A garda report has found that 3,500 children got away with committing almost 8,000 crimes, including serious crimes, over a seven-year period because gardaí did not do their jobs properly.
The report shows the juvenile offenders, the majority of whom were already known to gardaí, should have been prosecuted, but were not.
More than 3,400 victims were affected by these crimes and An Garda Síochána is to write to them to apologise and offer support.
Three quarters of the crimes not properly investigated relate to public order, theft, traffic and criminal damage, but also included are 55 serious crimes, including the rape of a woman, another serious sexual offence and a case of child neglect.
The figures have been published today in a garda report, which reviewed the Youth Referrals Scheme from 2010 to 2017.
Garda Commissioner Drew Harris issued a public apology when he appeared before the Policing Authority this afternoon.
He said the work of 3,400 gardaí is being examined by chief superintendents to see whether or not disciplinary measures are required, adding that most of the cases are concentrated in very busy divisions.
The figure represents over a quarter of the force.
A national helpline - 1800-589 589 - has been set up for people who feel they may have been affected.
The service will operate from Monday to Sunday from 7am to 10pm for the next two weeks.
Commissioner Harris said most of the children were habitual, recidivist child criminals, juvenile offenders already well known to gardaí.
On behalf of An Garda Síochána, he said: "I want to apologise to more than 3,000 young people that we have let down."
He said each of these cases should have been investigated and gardaí have let society and the individuals involved down by not fulfilling their obligations to them.
"I want to apologise to those young people we let down, vulnerable young people, we should have done better by them, we failed. It was caused by organisational and individual failings."
Mr Harris said what has been published today is an interim report and undoubtedly some individual numbers will change.
He said they need to take into account when investigating the cases individual gardaí were involved in and look at a discipline process that may then follow, adding that they need to ensure the system is working properly today.
He said he hoped it would not take away from the work that is being done in relation to the youth diversion programme and preventing crime.
The Officer in charge of the Garda Youth Diversion Programme has admitted that thousands of juvenile offenders were not prosecuted for multiple offences.
Assistant Commissioner Pat Leahy told the Policing Authority that 2,500 offenders were not prosecuted for up to two offences, another 870 had between three and ten, a further 35 had committed over 20 crimes while another seven youths were not prosecuted for more than 20 offences.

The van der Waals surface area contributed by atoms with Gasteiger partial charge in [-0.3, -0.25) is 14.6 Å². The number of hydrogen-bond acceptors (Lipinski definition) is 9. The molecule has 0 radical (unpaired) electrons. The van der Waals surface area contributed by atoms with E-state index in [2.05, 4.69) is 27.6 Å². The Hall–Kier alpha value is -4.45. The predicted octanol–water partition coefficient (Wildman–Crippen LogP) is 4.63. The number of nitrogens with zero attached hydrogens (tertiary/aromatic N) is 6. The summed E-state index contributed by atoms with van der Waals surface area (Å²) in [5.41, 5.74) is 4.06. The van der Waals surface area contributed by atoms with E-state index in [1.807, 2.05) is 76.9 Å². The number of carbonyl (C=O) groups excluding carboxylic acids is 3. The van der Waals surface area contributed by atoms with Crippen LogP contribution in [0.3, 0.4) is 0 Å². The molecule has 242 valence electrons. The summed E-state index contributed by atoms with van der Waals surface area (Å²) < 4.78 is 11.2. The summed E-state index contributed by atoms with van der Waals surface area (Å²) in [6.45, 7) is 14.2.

More than 158,521 youth referrals were examined and it was found that:
- In 16,877 cases there was no prosecution
- 7,894 (5%) had not been properly progressed by gardaí
- Another 4,851 were due to insufficient evidence to proceed
- Another 2,659 could not be prosecuted because of the actions of the injured party
- The remainder did not proceed because a suspect had died or could not be found (497)
- A time delay (383)
- No crime had been committed (291)
- It was not in the public interest to proceed (262)
- as a small number of other reasons (40).
Types of crimes
Of 7,894 crimes that should have been prosecuted, 73% of them were for public order.
However, gardaí say that 55 of those not dealt with were serious crimes, including the rape of a woman, another serious sexual offence, child neglect, threats to kill, aggravated burglary, violent disorder, and escaping from prison.
Almost 3,489 committed the crimes not properly dealt with by gardaí. Most of them were habitual, recidivist child criminals, juvenile offenders already well known to gardaí.
On average each child had come to garda attention seven times (four prior referrals, two prior charges, one prior summons) before they committed the crime they should have been prosecuted for and 34 times (ten referrals, 17 charges, seven summons) after it.
Almost 3,480 have been the victims of these crimes that should have been prosecuted; 2,492 were personal victims and another 988 were individual business victims.
Some even received a letter saying a person had been identified for the offence committed against them, but the offender was not subsequently prosecuted.
Gardaí say measures have been put in place to ensure this does not happen again.
They point out that the 8,000 cases represent 5% of the total number of incidents dealt with over the seven year period (2010-2017) that the review examined.
They also said that 96% of the incidents occurred between 2010 and 2015, followed by a marked reduction after the introduction of a new PULSE update in 2016, which introduced computer-based monitoring and reduced paper-based cases.
The rate of cases dropped from 7.3% in 2010 to 0.7% in 2017.
A new National Bureau for Child Diversion has been established headed by a chief superintendent, staffing and supervision has been increased, standard operating procedures for youth referrals and mandatory training programmes for gardaí have been introduced.
The Minister for Justice and Equality, Charlie Flanagan, and Minister of State, David Stanton, who has special responsibility for youth justice, have described the report as "unacceptable".
Minister Flanagan said "The failure to properly manage these cases is very concerning. I welcome the fact that the Garda Commissioner, Drew Harris, has shown a dedication to tackle these problems urgently and take all appropriate action. Addressing any failings by individual Gardaí is clearly a matter for the Commissioner himself and his team.
The Ministers said they would be keeping the matter under continuing review.